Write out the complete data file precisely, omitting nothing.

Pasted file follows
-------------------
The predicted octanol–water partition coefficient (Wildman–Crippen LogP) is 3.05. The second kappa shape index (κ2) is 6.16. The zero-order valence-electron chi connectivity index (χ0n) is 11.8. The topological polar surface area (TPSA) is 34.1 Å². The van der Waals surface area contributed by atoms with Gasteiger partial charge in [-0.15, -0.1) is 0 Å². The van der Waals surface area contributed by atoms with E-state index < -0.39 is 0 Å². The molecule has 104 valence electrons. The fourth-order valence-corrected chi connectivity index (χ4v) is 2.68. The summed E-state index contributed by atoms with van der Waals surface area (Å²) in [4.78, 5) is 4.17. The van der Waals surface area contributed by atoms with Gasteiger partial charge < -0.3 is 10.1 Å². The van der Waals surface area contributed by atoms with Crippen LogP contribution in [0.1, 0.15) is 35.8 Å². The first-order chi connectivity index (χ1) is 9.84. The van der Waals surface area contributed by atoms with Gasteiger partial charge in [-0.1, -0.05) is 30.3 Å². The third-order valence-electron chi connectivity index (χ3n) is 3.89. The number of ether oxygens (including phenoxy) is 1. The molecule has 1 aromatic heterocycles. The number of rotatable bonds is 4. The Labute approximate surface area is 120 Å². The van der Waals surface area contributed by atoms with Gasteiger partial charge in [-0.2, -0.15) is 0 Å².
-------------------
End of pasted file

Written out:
The predicted octanol–water partition coefficient (Wildman–Crippen LogP) is 3.05. The second kappa shape index (κ2) is 6.16. The zero-order valence-electron chi connectivity index (χ0n) is 11.8. The topological polar surface area (TPSA) is 34.1 Å². The van der Waals surface area contributed by atoms with Gasteiger partial charge in [-0.15, -0.1) is 0 Å². The van der Waals surface area contributed by atoms with E-state index < -0.39 is 0 Å². The molecule has 104 valence electrons. The fourth-order valence-corrected chi connectivity index (χ4v) is 2.68. The summed E-state index contributed by atoms with van der Waals surface area (Å²) in [4.78, 5) is 4.17. The van der Waals surface area contributed by atoms with Gasteiger partial charge < -0.3 is 10.1 Å². The van der Waals surface area contributed by atoms with Crippen LogP contribution in [0.1, 0.15) is 35.8 Å². The first-order chi connectivity index (χ1) is 9.84. The van der Waals surface area contributed by atoms with Gasteiger partial charge in [-0.1, -0.05) is 30.3 Å². The third-order valence-electron chi connectivity index (χ3n) is 3.89. The number of ether oxygens (including phenoxy) is 1. The molecule has 1 aromatic heterocycles. The number of rotatable bonds is 4. The Labute approximate surface area is 120 Å². The van der Waals surface area contributed by atoms with Gasteiger partial charge in [-0.2, -0.15) is 0 Å².